Process mapping plays an important role in understanding and improving business processes. For newcomers, the scope of the technique’s application can seem overwhelming. To get started, it helps to look at some examples of process maps for common business processes.
What is Process Mapping?
Process mapping is a management tool that is used to visualize the flow of work within a business process. A process map shows the steps and people involved in a business process.
It is important to understand the different roles and functions of process diagrams, process mapping, and process modeling. Creating a process diagram is the first step in creating a business process model. It is a simple representation of a process that merely lists tasks in sequential order.
A process map is the second step in creating a process model. The map includes a higher level of detail, listing things like the employees involved and events. A business process model is a complete visual representation of all aspects of a process.
Types of Process Maps
An important step in process mapping is choosing the type of map that you want to use. There are many to choose from, but you will want to choose one that aligns with your objectives. Some common types of process maps include:
- Flowcharts. Flowcharts are maps that show the steps of a process including its inputs and outputs. There are three types of flowcharts that are widely used. Top-down flowcharts show the steps of a process in a single flow. Deployment flowcharts identify who is performing each task. Detailed flowcharts expand on both and show a much higher level of detail.
- Data Flow Diagram. Like flowcharts but focus on the flow of data through a system.
- Swimlane Diagrams. Swimlane maps, also called cross-functional maps, show who does what. Activities are separated into lanes based on who is responsible for each task. These diagrams are useful for management purposes.
- Value Stream Mapping. These maps show the steps required to deliver a product or service to end users. Value stream mapping is useful for things like identifying waste and planning future projects.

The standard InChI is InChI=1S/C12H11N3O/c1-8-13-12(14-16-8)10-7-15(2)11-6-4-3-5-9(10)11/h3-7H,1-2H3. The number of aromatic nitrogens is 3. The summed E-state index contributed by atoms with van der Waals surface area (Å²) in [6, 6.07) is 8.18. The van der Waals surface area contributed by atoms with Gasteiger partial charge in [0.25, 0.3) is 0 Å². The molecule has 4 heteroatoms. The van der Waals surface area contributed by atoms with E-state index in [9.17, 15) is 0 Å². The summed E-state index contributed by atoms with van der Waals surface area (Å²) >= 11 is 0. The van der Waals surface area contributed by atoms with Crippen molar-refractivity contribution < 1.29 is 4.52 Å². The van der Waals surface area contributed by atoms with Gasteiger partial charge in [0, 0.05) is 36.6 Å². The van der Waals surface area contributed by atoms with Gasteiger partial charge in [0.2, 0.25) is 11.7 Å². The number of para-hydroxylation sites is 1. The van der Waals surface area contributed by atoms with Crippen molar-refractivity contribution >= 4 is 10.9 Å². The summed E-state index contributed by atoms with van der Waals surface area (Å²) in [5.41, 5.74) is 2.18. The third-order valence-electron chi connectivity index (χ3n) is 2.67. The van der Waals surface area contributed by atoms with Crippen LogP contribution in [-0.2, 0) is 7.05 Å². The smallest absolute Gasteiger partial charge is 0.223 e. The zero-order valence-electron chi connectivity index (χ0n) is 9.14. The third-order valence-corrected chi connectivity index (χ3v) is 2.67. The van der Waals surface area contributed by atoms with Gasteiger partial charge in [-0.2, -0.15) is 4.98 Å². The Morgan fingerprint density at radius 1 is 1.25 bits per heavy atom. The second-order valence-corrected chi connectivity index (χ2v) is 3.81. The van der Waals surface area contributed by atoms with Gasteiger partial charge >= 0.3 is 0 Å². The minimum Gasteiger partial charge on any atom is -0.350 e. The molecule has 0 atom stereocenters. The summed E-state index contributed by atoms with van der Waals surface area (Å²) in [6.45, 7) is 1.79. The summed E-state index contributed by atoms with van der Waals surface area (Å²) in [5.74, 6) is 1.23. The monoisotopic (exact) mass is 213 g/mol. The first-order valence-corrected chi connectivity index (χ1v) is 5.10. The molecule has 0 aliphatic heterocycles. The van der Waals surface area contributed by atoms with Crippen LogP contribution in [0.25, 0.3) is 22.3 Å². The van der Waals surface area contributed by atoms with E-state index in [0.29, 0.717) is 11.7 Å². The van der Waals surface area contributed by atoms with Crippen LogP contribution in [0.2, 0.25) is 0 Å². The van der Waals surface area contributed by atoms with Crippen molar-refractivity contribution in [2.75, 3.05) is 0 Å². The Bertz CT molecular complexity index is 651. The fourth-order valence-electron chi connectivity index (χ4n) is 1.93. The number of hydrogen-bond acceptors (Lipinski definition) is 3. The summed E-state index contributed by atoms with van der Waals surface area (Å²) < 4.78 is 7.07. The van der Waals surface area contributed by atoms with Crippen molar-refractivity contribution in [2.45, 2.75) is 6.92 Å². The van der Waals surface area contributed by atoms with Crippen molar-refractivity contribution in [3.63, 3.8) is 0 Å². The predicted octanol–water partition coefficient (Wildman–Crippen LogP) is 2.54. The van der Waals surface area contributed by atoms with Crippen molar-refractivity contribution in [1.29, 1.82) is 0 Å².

Process Mapping Examples
Many organizations have automated part of their service desk workflows to save money and provide efficient service. Workflows need to route requests to the appropriate parties and provide a means of prioritizing requests.
A service desk process starts at the user level with a submission. From there the request proceeds to the next step where it is assessed for immediate resolution or escalation. Once resolved, the user is notified, the request is finalized and closed out.
Recruiting has traditionally been a time-consuming and tedious HR task. Recruiters are increasingly turning to automation solutions like robotic process automation (RPA) to sort through candidate applications and place them into different categories based on their qualifications.
The first step in a workflow could be when a candidate submits a resume. From there, the RPA solution reviews and scores the candidate and decides whether an interview should be scheduled. The candidate is then notified, an interview is conducted, a decision is made, and an offer extended.
Procurement process workflows can be complex. Manual submissions and approvals can lead to significant delays and a lack of visibility.
A procurement workflow begins when a request is sent to the purchase department. From there the procurement department will investigate vendors, request quotes, and select a vendor. Once the vendor and terms are agreed upon, a purchase requisition for approval is submitted.
If approved, a purchase order is sent to the vendor. The vendor sends an invoice followed by the goods for services. The process is completed when payment is made. If denied, the requestor is provided with a reason.
Providing a good onboarding experience is vital to customer retention. Onboarding processes have grown in complexity due to a greater number of customer touchpoints. This is especially true in highly regulated industries like banking.
Maps of customer onboarding processes will look different depending on the organization and industry. A map of a simple onboarding process may start with an email from a prospective customer. An autoresponder replies with basic information. A representative then follows up to discuss the request in more detail.
If the customer is a good fit, the representative schedules an appointment. Terms are negotiated, the customer signs a contract and leaves a deposit. Required documents are collected, and work begins.
Business Process Mapping Best Practices
When preparing your process map, remember to:
- Keep it simple. The goal of process mapping is to provide visibility and understanding. The map should be easy to follow and understood by anyone in your organization.
- Define your objectives. Write down what you are hoping to achieve. Do you want to improve quality? Reduce costs?
- Aim for good. Process maps do not need to be perfect, only usable.
- Fully map your processes before improving your processes. Understand the ins-and-outs of your “as-is” process before implementing changes.
Process mapping is an effective management tool that helps stakeholders to understand and improve business processes. Easily create process maps like the above examples for your business processes with ProcessMaker’s low-code business process management (BPM) software.